How come you’ve never heard of me before?

If you are a reader who has discovered me only recently, you may be wondering why the hell you have never heard of me before. The answer is pretty simple: there are many of us mid-list writers out there who do not get the kind of large-scale, national marketing campaigns that are needed to help an author and their books break out from all the many books in the marketplace today. We get buried in a mountain of new print releases, not to mention the avalanche of ebooks that come out virtually every single day. Many of us, like me, have been writing book since well before the advent of electronic platforms and we write as well, if not better, than the authors you see on the bestseller lists. In fact, our books can often be more original and surprising than those on the bestseller lists. How can that be true? … [Read more...]

To the barricades! (And don’t forget your paint brushes.)

When I was growing up, my parents would throw legendary parties in the Cameron Park neighborhood of Raleigh, inviting a combination of journalists, artists, writers, professors, and what was rather euphemistically called “free spirits.” I learned a lot lurking in the corners of those parties. But the only time they ever had to send out an actual invitation to their iconic New Year's Eve party was when they had to cancel it after 25 years because they had grown too old to keep up the shenanigans. That year, they sent out an invitation saying that the party would not take place and thanking their guests for years of debauchery. Each year at the end of April, my parents would also throw a Walpurgisnacht party, which was a low rent version of a black-and-white ball. People would arrive dressed in black and white clothing, packing into our sprawling Victorian house on Park Drive, drinking punch that steamed with the smoke of evaporating dry ice, shouting above the loud music, sweating, … [Read more...]

Ignoring the Truth

This past week, socked under by a killer virus that would not abate, I sought refuge in reading true crime in front of the fire. I do not read just any true crime book that hits the racks, mind you, and you should not either. A large percentage of them consist of breathless prose highlighting the more lurid aspects of a crime, much like the detective magazines of (not-so-) old. But I do read good true crime because of the amazing psychological insights into human behavior that thoughtful reporting on a case can provide. This means I primarily read (or re-read) Ann Rule, who, until her death last year, stood head and shoulders above all other true crime writers. I know of no one else who has even come close to Rule’s ability to illuminate the cause and effects of aberrant behavior, in part because times have changed. The need to rush a manuscript to market—and be the first to offer a book on a major crime already well-publicized by other media outlets—means that few publishers are … [Read more...]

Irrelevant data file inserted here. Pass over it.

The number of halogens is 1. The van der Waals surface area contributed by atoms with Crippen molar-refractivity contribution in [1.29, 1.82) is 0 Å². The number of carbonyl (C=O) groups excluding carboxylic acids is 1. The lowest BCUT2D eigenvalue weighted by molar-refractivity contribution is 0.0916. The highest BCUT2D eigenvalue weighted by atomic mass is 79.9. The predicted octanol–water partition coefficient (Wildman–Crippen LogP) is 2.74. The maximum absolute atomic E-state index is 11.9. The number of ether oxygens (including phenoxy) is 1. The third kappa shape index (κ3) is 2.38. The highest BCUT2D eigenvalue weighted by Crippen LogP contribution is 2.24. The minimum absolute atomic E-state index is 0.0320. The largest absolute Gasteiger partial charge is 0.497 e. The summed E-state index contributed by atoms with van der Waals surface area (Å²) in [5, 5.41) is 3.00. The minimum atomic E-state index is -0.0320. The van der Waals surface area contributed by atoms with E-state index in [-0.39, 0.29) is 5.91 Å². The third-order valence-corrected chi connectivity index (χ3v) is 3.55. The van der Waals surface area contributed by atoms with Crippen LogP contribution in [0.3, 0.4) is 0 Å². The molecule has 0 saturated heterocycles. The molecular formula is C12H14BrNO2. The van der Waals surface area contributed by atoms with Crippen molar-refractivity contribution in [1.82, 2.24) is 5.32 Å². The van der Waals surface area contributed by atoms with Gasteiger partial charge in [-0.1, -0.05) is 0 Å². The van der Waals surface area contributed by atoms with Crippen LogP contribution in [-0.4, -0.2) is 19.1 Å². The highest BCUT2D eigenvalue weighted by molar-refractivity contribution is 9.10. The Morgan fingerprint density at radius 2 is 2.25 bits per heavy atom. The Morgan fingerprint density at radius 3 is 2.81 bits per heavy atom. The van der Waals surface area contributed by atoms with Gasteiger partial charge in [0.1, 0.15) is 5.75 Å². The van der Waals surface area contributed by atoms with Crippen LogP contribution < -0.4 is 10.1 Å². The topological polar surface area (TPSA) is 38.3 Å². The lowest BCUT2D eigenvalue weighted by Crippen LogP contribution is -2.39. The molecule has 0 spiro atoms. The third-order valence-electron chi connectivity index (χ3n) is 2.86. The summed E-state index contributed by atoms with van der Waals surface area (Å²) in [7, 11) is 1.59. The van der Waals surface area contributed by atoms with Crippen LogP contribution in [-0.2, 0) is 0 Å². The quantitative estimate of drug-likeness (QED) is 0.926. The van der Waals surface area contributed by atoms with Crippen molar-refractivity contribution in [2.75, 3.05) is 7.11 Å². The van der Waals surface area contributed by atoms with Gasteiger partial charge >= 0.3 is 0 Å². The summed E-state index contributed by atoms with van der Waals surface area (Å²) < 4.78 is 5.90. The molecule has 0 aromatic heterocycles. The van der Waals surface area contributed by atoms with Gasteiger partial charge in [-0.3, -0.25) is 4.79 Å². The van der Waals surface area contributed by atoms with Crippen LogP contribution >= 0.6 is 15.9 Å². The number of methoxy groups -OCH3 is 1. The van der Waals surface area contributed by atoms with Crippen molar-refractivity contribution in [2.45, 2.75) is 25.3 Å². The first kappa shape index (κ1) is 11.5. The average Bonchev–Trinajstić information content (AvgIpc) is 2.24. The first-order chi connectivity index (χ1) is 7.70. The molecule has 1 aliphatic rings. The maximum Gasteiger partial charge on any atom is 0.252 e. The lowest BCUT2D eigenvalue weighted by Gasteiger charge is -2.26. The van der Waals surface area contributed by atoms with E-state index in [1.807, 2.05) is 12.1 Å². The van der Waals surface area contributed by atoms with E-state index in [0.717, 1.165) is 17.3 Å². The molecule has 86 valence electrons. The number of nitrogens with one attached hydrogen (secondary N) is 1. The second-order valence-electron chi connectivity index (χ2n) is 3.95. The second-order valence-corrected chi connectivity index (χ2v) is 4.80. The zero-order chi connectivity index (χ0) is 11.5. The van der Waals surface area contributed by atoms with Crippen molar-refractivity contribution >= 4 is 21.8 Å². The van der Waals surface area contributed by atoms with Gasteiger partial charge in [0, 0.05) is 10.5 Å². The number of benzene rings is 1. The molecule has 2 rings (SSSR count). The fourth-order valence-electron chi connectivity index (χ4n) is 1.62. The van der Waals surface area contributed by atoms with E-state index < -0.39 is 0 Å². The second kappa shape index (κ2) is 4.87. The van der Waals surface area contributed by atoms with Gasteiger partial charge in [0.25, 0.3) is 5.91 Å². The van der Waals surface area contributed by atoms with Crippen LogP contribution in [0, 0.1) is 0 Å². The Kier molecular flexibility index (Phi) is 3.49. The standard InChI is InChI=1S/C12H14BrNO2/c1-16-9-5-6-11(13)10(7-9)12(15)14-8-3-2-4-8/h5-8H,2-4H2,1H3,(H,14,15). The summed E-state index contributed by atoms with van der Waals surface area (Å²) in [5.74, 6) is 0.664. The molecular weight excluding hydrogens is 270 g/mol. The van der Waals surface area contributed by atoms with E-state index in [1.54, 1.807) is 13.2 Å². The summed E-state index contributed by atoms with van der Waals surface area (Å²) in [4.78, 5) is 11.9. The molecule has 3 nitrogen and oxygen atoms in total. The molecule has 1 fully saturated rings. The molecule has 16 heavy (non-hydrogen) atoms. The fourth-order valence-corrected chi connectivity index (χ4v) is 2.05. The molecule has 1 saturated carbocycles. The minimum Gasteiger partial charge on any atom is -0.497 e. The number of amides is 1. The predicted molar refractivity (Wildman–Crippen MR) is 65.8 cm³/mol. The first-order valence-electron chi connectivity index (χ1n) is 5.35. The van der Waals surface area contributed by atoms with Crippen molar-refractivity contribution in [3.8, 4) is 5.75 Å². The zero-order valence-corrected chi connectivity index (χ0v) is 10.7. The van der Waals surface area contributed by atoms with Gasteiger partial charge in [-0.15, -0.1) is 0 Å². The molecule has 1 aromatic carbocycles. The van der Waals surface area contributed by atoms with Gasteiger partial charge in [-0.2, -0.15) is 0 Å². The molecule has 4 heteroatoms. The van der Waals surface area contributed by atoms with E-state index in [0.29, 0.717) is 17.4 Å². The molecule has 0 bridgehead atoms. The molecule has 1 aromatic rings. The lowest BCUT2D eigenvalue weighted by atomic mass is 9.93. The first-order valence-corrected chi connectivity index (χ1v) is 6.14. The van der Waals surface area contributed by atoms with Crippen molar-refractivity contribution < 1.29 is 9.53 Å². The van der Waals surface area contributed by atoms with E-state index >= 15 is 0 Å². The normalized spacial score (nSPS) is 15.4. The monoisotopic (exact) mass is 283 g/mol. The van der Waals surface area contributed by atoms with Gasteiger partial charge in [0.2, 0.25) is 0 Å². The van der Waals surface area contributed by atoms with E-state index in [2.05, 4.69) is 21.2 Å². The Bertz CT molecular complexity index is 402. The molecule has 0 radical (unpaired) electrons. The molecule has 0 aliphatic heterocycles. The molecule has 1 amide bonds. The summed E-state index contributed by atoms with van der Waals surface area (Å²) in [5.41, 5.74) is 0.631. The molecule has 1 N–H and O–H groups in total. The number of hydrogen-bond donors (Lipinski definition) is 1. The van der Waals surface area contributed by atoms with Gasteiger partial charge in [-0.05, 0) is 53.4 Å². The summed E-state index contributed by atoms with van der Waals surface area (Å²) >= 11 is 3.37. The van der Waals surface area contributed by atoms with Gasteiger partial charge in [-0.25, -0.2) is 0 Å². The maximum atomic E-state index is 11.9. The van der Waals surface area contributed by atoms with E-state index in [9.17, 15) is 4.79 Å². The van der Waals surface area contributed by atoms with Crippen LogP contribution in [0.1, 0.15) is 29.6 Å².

The Great Debate

Let us go then, you and I, When the evening is spread out against the sky Like a patient etherized upon a table…. These opening lines from T.S. Eliot’s iconic poem, The Love Song of J. Alfred Prufrock, have sparked many a debate among literary fans: is it a beautiful metaphor for twilight’s stupor… or could it be a metaphor for life itself? As it turns out, it could very well be a metaphor for how T.S. Eliot felt when presented with a literary novel over one from his beloved detective genre. Yes, the undisputed arbitrator of literary genius was a huge detective fiction fan, a fact that the bastion of high brow writing, the New Yorker,revealed in this recent illuminating article. And not only was T.S. Eliot a devoted reader of the genre, he also wrote a number of anonymous reviews of detective novels and stories, defending the conventions of the genre with passion and advocating for some of its most notable authors in the time between the two great world wars. Where was T.S. … [Read more...]

Getting Our Group On

Don't miss the novel by members of the Thalia Press Authors Co-op called Beat Slay Love. It's a fun read because it combines the world of celebrity cooking with sex — and what could possibly be better than that? Order the book online now. There are so many cooking metaphors I could use to talk about the process of writing this novel, a journey that involved five separate authors, all with their own long list of previously published books: me, Thalia co-founder Lise McClendon, Taffy Cannon, Kate Flora, and Gary Phillips. Instead, though, I see the creation of this novel as a metaphor for the overall authors co-op we have forged here at Thalia. When we first got together to write the book — a process that began and then lived in the virtual world since we are scattered across America — we were not quite sure what we wanted to do. It was much the same way with our co-op. We knew that we wanted to share ideas, support each other, and cheer each other on. But beyond that: we just had to … [Read more...]